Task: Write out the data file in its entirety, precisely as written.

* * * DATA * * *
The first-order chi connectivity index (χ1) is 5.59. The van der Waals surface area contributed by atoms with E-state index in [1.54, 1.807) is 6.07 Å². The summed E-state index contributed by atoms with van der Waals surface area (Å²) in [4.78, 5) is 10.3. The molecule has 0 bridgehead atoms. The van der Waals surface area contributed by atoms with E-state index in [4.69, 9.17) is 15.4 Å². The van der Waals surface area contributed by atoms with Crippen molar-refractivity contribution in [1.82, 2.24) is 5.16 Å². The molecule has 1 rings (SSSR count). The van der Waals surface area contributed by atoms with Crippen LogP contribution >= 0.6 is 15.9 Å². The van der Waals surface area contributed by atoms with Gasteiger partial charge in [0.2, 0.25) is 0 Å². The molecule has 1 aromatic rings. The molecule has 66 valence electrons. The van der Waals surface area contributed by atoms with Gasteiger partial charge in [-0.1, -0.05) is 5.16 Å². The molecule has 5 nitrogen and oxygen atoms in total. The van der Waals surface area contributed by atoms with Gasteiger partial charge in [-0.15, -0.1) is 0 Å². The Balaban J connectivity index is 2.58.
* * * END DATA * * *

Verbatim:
The first-order chi connectivity index (χ1) is 5.59. The van der Waals surface area contributed by atoms with E-state index in [1.54, 1.807) is 6.07 Å². The summed E-state index contributed by atoms with van der Waals surface area (Å²) in [4.78, 5) is 10.3. The molecule has 0 bridgehead atoms. The van der Waals surface area contributed by atoms with E-state index in [4.69, 9.17) is 15.4 Å². The van der Waals surface area contributed by atoms with Crippen molar-refractivity contribution in [1.82, 2.24) is 5.16 Å². The molecule has 1 rings (SSSR count). The van der Waals surface area contributed by atoms with Crippen LogP contribution >= 0.6 is 15.9 Å². The van der Waals surface area contributed by atoms with Gasteiger partial charge in [0.2, 0.25) is 0 Å². The molecule has 1 aromatic rings. The molecule has 66 valence electrons. The van der Waals surface area contributed by atoms with Gasteiger partial charge in [-0.1, -0.05) is 5.16 Å². The molecule has 5 nitrogen and oxygen atoms in total. The van der Waals surface area contributed by atoms with Gasteiger partial charge in [-0.15, -0.1) is 0 Å². The Balaban J connectivity index is 2.58.